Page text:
Tuesday, March 29, 2011

Peeping Norman and the Evil Eye - Hit Me With Your Best Shot

Psycho is one of my favorite movies. The wealth and depth of images, sounds, and scenes is overwhelming (with the exception of the exposition at the end in the scene with the psychiatrist). So many images to choose from. And the shower scene, one of the most famous in all of cinema, is exceptional in its lighting, music, editing, framing, directing, acting.

I find interesting that the movie begins on Friday, December 11th, two weeks before Christmas (a little bit of trivia: December 11, 1959 was a Friday). But the only Christmas decorations that I am aware of are seen when Marion is in her car getting out of Phoenix and she accidentally runs into her employer. You can see the street decorations through her windshield. 

The movie ends roughly one week later, that is, six days before Christmas (the premier was June 16, 1960 according to imdb).

This leads us to some religious iconography and symbolism in the movie (Hitchcock was raised Catholic).  One of the Christian symbols is the Eye of God or the Eye of Providence (used during the Renaissance and in the U.S. one dollar bill). It is represented as an eye inside of a triangle emanating rays of light. It is a symbol also used in the Masonic ritual. It represents the omnipresence and omniscience of God, who watches over all things. It is also associated with the Trinity (hence the triangle).

For its part, the Evil Eye is a look that is believed to cause injury or bad luck to the person at whom it is directed. It also refers to the power attributed to certain persons of inflicting injury or bad luck by such a look.

All of which brings us to the image that I chose from Psycho.

Norman, after some hesitation, puts Marion in cabin number 1. After she retires to her cabin, he peeps on her through a small hole in the wall. We only see one of Norman's eyes. It is a simple constructed image, but full of symbolism. For me, this image is a multiple representation of Norman's inner struggle. The eye (god's eye?), which actually has the form of a triangle, sees Marion preparing for her bath. It is all-seeing and all-desiring. But the rays of light are coming from Marion's room, not emanating from Norman's eye.  Further, he looks at her with desire, absorbing her light.  This image is preparing us for the shower scene and Marion's demise. Hence, his eye is really a "dark eye", or as they say, he is giving her the evil eye, wanting what he cannot have. This is almost instantly reinforced with the brilliant zoom to the water drain, Marion's eye while she is on the floor and the circular movement of the camera away from her, a cleansing of her sins if you will.

After Mother dispatches Marion, while Norman is cleaning the cabin, we see another iconography of the Christian religion, in the form of a cross. It is made by a fixture in the bathroom and the mop used to clean, almost like a cross on a tomb.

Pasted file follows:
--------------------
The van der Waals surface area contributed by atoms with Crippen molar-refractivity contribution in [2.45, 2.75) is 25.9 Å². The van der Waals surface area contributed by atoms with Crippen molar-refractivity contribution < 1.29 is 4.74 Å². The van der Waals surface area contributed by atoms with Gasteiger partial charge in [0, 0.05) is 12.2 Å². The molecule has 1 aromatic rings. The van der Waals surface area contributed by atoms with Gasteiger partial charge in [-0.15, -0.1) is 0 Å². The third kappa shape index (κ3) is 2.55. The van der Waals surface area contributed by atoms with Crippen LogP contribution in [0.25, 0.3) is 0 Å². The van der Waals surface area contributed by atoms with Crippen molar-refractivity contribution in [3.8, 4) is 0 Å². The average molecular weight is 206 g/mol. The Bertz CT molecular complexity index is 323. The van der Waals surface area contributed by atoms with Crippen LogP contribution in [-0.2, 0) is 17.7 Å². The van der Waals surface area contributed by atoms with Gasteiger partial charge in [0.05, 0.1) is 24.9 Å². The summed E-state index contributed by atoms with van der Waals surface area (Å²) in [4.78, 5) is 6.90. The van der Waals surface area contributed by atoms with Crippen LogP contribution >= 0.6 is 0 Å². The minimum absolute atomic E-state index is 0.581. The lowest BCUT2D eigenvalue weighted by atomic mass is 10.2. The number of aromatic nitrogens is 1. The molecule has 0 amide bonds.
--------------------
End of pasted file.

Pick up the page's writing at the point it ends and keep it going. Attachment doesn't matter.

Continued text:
(You can also see crosses throughout the movie, for example, in the windows.)

Further, Hitchcock spends an inordinate amount of time showing Norman cleaning the room.  During this cleaning we also see Norman washing his hands from Marion's blood (reminiscent of Pontius Pilate).

I also like the subtlety with which Hitchcock lets us in the know of the double nature of Norman's psyche. For example:

You can see his reflection in the window. Also, Marion is positioned almost right under the lamp, with the light showering her.  Although when they enter the parlor, there is a bird of prey just behind Norman in attack position (not so subtle here). 

And the final image of Norman, as it dissolves into the last frames of the picture, is masterful in its intimacy and with Mother speaking directly to us and finally and truly revealing herself (without the need of the exposition by the psychiatrist).  

This is one of the great movies of all time.



i hadn't actually noticed the instances of Norman's reflections until this viewing so i'm pleased you brought it up.

Jose said...

I've always felt that the eyes in Psycho are cameras but you're right about them having a religious symbolism.
I always seem to forget Hitch was a Catholic. Awesome post!

Pedro said...

Jose: Thank you. I write short stories and they are usually suffused with religious symbolism. For that reason I almost always look for that in everything I read/watch.

Jorge Rodrigues said...

I love the religious background and symbolism you brought up. I never think of any of his movies that way but yes Jose is right, PSYCHO does feature some interesting examples of it.

Being one of my favorite movies of all time, I fully agree with you when you talk about the overwhelming depth of images, sounds and scenes. It really is a movie with all its elements spot-on.

I especially love the conversation scene between Bates and Marion, the way the camera shifts and closes in on the two characters... It says a lot about how much Hitchcock wanted the audience to get from studying those two characters' personalities.

And I love your pick for best shot. I almost went with that one myself.

Nice post all told! I'll be sure to follow your blog from now on!


Pedro said...

Jorge - Obrigado! I almost never post anything, but I am trying to at least comment on movies and books I've recently sen or read.

Tom Clift said...

This shot would have been my second selection; it's definitely the most visually attractive/"beautiful" shot in the film in my opinion. I also love how Hitchcock, after setting up Norman as such an unsettling character in the parlour scene, puts the audiences in the creepily enjoyable position of the voyeur. We know we shouldn't like it, but staring at such an attractive woman as Janet Leigh...for male viewers at least, it's an uncomfortable position to be in